Oh God… be with her in that classroom, preserve that heart so she can show the world how much beauty you jam packed in there… 

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  • Mark Allman

    After Jessi was born I knew I was not one of those parents who looked forward to them leaving home for anything. Kindergarten was tough especially when I visited and she clung to my leg when I went to leave; then high school came with it’s own parent worries; and college.. oh college, and the Army and college for Jessi, Levi, and Esther. I went in a corner and weep after each one. It took a long time for me to realize that I had no control over their safety; or that I could protect them outside of teaching them and standing alongside as they made these journey’s their own.

    • Leanne Penny

      It’s true, we so badly want guarantees of protection and to helicopter them forever. I think in the end it’s only easier for us… because it holds them back from who they need to be, for themselves, for the world.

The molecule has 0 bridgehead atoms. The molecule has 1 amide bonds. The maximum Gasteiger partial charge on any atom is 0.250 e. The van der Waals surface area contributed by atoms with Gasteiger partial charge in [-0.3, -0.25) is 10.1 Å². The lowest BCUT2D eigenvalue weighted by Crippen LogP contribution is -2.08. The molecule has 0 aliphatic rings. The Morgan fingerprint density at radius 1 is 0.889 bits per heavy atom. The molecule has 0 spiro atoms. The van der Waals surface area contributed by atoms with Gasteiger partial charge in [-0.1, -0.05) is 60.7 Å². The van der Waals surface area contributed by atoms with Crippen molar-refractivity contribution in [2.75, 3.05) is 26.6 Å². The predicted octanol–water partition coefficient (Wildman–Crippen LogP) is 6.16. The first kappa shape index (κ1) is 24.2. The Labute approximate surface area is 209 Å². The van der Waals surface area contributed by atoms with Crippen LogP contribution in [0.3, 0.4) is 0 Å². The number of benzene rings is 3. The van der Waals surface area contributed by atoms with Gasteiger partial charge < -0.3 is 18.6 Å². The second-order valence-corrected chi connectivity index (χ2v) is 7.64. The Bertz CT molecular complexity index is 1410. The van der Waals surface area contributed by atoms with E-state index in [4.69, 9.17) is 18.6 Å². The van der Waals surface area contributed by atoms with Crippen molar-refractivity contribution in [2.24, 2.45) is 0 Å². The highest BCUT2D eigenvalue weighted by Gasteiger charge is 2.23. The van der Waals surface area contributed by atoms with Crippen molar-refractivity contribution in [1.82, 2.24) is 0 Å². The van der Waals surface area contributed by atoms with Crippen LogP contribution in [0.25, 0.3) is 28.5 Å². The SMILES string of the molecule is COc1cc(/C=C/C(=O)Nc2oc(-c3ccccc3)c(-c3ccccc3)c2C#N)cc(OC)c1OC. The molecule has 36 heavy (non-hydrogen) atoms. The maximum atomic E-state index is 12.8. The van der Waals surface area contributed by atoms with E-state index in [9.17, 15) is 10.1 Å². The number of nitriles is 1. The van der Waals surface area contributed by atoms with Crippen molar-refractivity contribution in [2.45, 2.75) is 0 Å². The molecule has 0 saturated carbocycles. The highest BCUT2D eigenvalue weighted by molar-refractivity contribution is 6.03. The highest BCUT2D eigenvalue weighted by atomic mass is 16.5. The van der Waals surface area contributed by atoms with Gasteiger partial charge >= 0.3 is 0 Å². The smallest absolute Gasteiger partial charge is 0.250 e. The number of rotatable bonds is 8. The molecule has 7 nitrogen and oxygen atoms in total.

• Natalie Hart

    Yes, that’s it. The trust we have to exhibit to send them into school is enormous. Enormous! The thing is, you can’t talk to them about mean kids and bad teachers in any meaningful way until they’re in it, so another 5 years wouldn’t matter. It’s tough all around…

    • Leanne Penny

      It’s true! It HAS to be in the moment… so that’s good, I guess. 😉

  • bki sue anna

    i have struggled so much with how to handle this cold cruel world. my mom didn’t know how, she just pretended it away. so when things hurt me she wasn’t there to help me she was too busy trying to protect herself from the pains. i understand her reaction and i forgave her for it but i have also learned from it. that’s what acknowledging painful things does, it provides opportunity to learn, grow, cope and in the end be better for it.

    • Leanne Penny